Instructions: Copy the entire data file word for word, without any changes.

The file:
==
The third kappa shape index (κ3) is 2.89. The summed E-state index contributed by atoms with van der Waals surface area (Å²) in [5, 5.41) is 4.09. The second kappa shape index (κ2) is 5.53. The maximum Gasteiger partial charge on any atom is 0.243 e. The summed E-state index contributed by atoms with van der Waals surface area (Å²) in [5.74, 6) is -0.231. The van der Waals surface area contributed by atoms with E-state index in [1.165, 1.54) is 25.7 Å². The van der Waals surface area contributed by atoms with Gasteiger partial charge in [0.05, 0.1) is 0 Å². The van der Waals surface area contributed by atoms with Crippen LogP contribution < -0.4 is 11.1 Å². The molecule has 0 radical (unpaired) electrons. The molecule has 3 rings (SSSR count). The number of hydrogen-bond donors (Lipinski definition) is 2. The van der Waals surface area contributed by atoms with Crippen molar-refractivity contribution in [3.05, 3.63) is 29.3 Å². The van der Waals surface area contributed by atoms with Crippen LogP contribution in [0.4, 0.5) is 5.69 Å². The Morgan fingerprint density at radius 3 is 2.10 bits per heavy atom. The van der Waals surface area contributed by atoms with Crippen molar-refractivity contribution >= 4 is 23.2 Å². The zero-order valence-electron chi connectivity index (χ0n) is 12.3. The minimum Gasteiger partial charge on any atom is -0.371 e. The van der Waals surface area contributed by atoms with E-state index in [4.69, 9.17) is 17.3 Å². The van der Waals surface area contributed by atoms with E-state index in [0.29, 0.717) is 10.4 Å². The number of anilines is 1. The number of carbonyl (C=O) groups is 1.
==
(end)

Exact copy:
The third kappa shape index (κ3) is 2.89. The summed E-state index contributed by atoms with van der Waals surface area (Å²) in [5, 5.41) is 4.09. The second kappa shape index (κ2) is 5.53. The maximum Gasteiger partial charge on any atom is 0.243 e. The summed E-state index contributed by atoms with van der Waals surface area (Å²) in [5.74, 6) is -0.231. The van der Waals surface area contributed by atoms with E-state index in [1.165, 1.54) is 25.7 Å². The van der Waals surface area contributed by atoms with Gasteiger partial charge in [0.05, 0.1) is 0 Å². The van der Waals surface area contributed by atoms with Crippen LogP contribution < -0.4 is 11.1 Å². The molecule has 0 radical (unpaired) electrons. The molecule has 3 rings (SSSR count). The number of hydrogen-bond donors (Lipinski definition) is 2. The van der Waals surface area contributed by atoms with Crippen molar-refractivity contribution in [3.05, 3.63) is 29.3 Å². The van der Waals surface area contributed by atoms with Crippen LogP contribution in [0.4, 0.5) is 5.69 Å². The Morgan fingerprint density at radius 3 is 2.10 bits per heavy atom. The van der Waals surface area contributed by atoms with Crippen molar-refractivity contribution >= 4 is 23.2 Å². The zero-order valence-electron chi connectivity index (χ0n) is 12.3. The minimum Gasteiger partial charge on any atom is -0.371 e. The van der Waals surface area contributed by atoms with E-state index in [4.69, 9.17) is 17.3 Å². The van der Waals surface area contributed by atoms with E-state index in [0.29, 0.717) is 10.4 Å². The number of anilines is 1. The number of carbonyl (C=O) groups is 1.